It is important to keep college grads out of hiring. It really is bad for morale to have people who still have the I-can-change-the-world starry eyed look. It generally takes 3-4 years for them to fall down to the realities of life.

Process. It is important not to use Agile methods, as it actually improves quality. While a reader has pointed out that ‘It is perfectly possible to use Agile methods and be a very mediocre organization’, why take the chance ? Using a CMM or waterfall approach will ensure that there is sufficient rigidity in process to disallow attempts to achieve a high quality. Use process as a barrier to any hires who slipped through the cracks and try to overacheive.

Finally, make sure compensation reflects the kind of engineers you want. Being in the 90% percentile of Radcliffe surveys is a killer – you will attract overachievers who might try to sneak in as being mediocre. Be in the fat and happy 50% percentile.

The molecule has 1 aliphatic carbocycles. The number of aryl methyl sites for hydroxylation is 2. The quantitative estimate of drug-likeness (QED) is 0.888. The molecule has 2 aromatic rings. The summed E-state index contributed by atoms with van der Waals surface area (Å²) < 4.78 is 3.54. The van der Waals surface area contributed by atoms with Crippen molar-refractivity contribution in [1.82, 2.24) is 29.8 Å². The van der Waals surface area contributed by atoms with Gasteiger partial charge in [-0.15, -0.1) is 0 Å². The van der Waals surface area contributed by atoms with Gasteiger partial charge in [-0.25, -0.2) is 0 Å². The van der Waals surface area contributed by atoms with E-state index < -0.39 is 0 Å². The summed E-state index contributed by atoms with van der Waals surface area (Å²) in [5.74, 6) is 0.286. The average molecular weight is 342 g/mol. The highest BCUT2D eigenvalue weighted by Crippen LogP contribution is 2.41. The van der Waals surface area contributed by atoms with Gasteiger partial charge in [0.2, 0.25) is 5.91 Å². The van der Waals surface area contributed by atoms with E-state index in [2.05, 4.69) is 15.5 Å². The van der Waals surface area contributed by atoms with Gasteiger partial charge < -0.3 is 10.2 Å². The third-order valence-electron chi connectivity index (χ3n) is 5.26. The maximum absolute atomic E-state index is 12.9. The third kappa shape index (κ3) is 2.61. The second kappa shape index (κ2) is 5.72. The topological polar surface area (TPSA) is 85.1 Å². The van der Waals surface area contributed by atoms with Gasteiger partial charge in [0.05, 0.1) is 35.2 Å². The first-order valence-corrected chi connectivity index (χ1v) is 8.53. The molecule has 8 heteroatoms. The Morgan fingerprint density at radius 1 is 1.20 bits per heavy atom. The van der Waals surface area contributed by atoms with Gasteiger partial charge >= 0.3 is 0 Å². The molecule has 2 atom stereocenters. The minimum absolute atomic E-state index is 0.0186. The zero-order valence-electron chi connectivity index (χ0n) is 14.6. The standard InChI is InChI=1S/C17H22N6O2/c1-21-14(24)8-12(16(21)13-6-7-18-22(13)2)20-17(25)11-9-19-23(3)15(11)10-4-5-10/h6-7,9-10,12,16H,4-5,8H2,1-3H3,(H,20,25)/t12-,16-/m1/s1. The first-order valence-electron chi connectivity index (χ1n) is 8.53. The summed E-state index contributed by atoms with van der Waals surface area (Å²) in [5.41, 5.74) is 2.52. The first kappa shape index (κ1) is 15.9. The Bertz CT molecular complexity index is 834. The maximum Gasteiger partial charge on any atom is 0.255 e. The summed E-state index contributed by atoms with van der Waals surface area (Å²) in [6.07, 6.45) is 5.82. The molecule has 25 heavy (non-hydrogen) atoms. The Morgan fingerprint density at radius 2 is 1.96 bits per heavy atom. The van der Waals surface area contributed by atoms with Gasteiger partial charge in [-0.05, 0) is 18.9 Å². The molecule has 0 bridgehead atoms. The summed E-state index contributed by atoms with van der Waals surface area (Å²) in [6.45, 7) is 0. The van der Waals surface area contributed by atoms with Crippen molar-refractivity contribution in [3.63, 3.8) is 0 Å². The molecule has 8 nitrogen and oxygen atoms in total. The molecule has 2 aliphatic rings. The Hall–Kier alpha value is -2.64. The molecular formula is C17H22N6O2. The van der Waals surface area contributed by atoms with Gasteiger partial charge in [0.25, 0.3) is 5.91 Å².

Once a product is released, focus on fixing bugs, not adding new features. All overacheiving companies try to do the latter and fail. Instead, have a single new functionality, maybe along the lines of ‘New ! Option to save your work’. The rest should be all bug fixes. This will dramatically improve the quality of your software and PC magazine will give it 5 stars.

Resist the urge to re-architect products. This is a bad idea. You will spend a lot of money and come up with a scalable, reusable, configurable product which is not what we should try to build. Instead, keep adding layers on existing products. Your overall productivity might suffer, but you will not be a colossal failure.

It is important to keep in mind the difference between being mediocre and aspiring for mediocrity. We want to be in the latter category. We want to be making a conscious choice to aspire for mediocrity and let that guide our decision making. Much like card counting in blackjack, ignore conventional wisdom and follow the rules of mediocrity with a steely resolve.

Many readers in the 90 percentile salary bracket will doubtless note the number of spelling mistakes in this essay. Yes. Your point ? Did it prevent you from getting my point ? My mediocrity undoubtedly teed you off a little, but did it prevent you from finishing the essay ?

I rest my case.